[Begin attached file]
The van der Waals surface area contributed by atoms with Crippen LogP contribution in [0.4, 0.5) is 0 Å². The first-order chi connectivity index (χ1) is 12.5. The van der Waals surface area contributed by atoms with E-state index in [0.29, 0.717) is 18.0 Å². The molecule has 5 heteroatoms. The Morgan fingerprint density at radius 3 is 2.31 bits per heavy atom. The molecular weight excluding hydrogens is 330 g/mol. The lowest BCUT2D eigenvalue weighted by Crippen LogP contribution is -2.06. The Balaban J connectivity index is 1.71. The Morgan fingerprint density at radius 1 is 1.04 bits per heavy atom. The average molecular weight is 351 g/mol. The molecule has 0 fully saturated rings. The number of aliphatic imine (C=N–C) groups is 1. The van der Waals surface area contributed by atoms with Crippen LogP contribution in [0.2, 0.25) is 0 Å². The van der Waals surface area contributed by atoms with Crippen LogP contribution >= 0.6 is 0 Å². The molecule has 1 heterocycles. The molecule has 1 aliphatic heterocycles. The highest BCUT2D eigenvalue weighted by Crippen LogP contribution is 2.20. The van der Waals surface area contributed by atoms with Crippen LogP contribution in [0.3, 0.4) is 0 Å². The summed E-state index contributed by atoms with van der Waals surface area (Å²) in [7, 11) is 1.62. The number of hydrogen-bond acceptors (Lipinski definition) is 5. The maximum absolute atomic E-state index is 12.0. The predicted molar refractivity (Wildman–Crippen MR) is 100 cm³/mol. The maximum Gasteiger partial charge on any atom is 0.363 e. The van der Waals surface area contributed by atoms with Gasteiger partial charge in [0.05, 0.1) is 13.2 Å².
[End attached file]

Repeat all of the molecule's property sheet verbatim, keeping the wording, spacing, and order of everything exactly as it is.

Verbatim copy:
The van der Waals surface area contributed by atoms with Crippen LogP contribution in [0.4, 0.5) is 0 Å². The first-order chi connectivity index (χ1) is 12.5. The van der Waals surface area contributed by atoms with E-state index in [0.29, 0.717) is 18.0 Å². The molecule has 5 heteroatoms. The Morgan fingerprint density at radius 3 is 2.31 bits per heavy atom. The molecular weight excluding hydrogens is 330 g/mol. The lowest BCUT2D eigenvalue weighted by Crippen LogP contribution is -2.06. The Balaban J connectivity index is 1.71. The Morgan fingerprint density at radius 1 is 1.04 bits per heavy atom. The average molecular weight is 351 g/mol. The molecule has 0 fully saturated rings. The number of aliphatic imine (C=N–C) groups is 1. The van der Waals surface area contributed by atoms with Crippen LogP contribution in [0.2, 0.25) is 0 Å². The van der Waals surface area contributed by atoms with Crippen LogP contribution >= 0.6 is 0 Å². The molecule has 1 heterocycles. The molecule has 1 aliphatic heterocycles. The highest BCUT2D eigenvalue weighted by Crippen LogP contribution is 2.20. The van der Waals surface area contributed by atoms with Crippen LogP contribution in [0.3, 0.4) is 0 Å². The summed E-state index contributed by atoms with van der Waals surface area (Å²) in [7, 11) is 1.62. The number of hydrogen-bond acceptors (Lipinski definition) is 5. The maximum absolute atomic E-state index is 12.0. The predicted molar refractivity (Wildman–Crippen MR) is 100 cm³/mol. The maximum Gasteiger partial charge on any atom is 0.363 e. The van der Waals surface area contributed by atoms with Gasteiger partial charge in [0.05, 0.1) is 13.2 Å².